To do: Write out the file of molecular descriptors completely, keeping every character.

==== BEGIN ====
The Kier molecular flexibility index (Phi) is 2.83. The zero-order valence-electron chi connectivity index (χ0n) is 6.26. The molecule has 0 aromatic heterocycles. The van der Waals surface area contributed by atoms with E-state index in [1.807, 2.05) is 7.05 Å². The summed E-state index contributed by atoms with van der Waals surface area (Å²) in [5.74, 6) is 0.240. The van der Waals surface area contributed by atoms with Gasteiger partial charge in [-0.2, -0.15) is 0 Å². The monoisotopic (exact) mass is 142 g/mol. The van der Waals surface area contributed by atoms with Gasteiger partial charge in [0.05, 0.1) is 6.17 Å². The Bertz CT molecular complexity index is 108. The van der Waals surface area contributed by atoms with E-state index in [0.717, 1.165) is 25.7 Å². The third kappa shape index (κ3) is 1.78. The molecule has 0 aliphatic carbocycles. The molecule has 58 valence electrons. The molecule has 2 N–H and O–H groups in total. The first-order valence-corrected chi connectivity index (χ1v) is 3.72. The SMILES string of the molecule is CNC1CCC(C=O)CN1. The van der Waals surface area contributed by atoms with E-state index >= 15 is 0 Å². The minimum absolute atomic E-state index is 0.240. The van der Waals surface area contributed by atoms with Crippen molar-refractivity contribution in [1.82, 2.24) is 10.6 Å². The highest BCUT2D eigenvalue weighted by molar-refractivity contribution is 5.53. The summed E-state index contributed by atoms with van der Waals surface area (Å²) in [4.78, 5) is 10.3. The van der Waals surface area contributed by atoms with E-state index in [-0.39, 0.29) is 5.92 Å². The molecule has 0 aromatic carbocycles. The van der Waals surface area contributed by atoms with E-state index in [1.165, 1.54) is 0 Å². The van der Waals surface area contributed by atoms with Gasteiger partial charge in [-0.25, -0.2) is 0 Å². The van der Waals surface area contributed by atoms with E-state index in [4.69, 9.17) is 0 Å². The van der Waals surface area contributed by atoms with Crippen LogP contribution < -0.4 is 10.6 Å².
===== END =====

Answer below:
The Kier molecular flexibility index (Phi) is 2.83. The zero-order valence-electron chi connectivity index (χ0n) is 6.26. The molecule has 0 aromatic heterocycles. The van der Waals surface area contributed by atoms with E-state index in [1.807, 2.05) is 7.05 Å². The summed E-state index contributed by atoms with van der Waals surface area (Å²) in [5.74, 6) is 0.240. The van der Waals surface area contributed by atoms with Gasteiger partial charge in [-0.2, -0.15) is 0 Å². The monoisotopic (exact) mass is 142 g/mol. The van der Waals surface area contributed by atoms with Gasteiger partial charge in [0.05, 0.1) is 6.17 Å². The Bertz CT molecular complexity index is 108. The van der Waals surface area contributed by atoms with E-state index in [0.717, 1.165) is 25.7 Å². The third kappa shape index (κ3) is 1.78. The molecule has 0 aliphatic carbocycles. The molecule has 58 valence electrons. The molecule has 2 N–H and O–H groups in total. The first-order valence-corrected chi connectivity index (χ1v) is 3.72. The SMILES string of the molecule is CNC1CCC(C=O)CN1. The van der Waals surface area contributed by atoms with E-state index >= 15 is 0 Å². The minimum absolute atomic E-state index is 0.240. The van der Waals surface area contributed by atoms with Crippen molar-refractivity contribution in [1.82, 2.24) is 10.6 Å². The highest BCUT2D eigenvalue weighted by molar-refractivity contribution is 5.53. The summed E-state index contributed by atoms with van der Waals surface area (Å²) in [4.78, 5) is 10.3. The van der Waals surface area contributed by atoms with E-state index in [-0.39, 0.29) is 5.92 Å². The molecule has 0 aromatic carbocycles. The van der Waals surface area contributed by atoms with E-state index in [1.165, 1.54) is 0 Å². The van der Waals surface area contributed by atoms with Gasteiger partial charge in [-0.25, -0.2) is 0 Å². The van der Waals surface area contributed by atoms with E-state index in [4.69, 9.17) is 0 Å². The van der Waals surface area contributed by atoms with Crippen LogP contribution < -0.4 is 10.6 Å².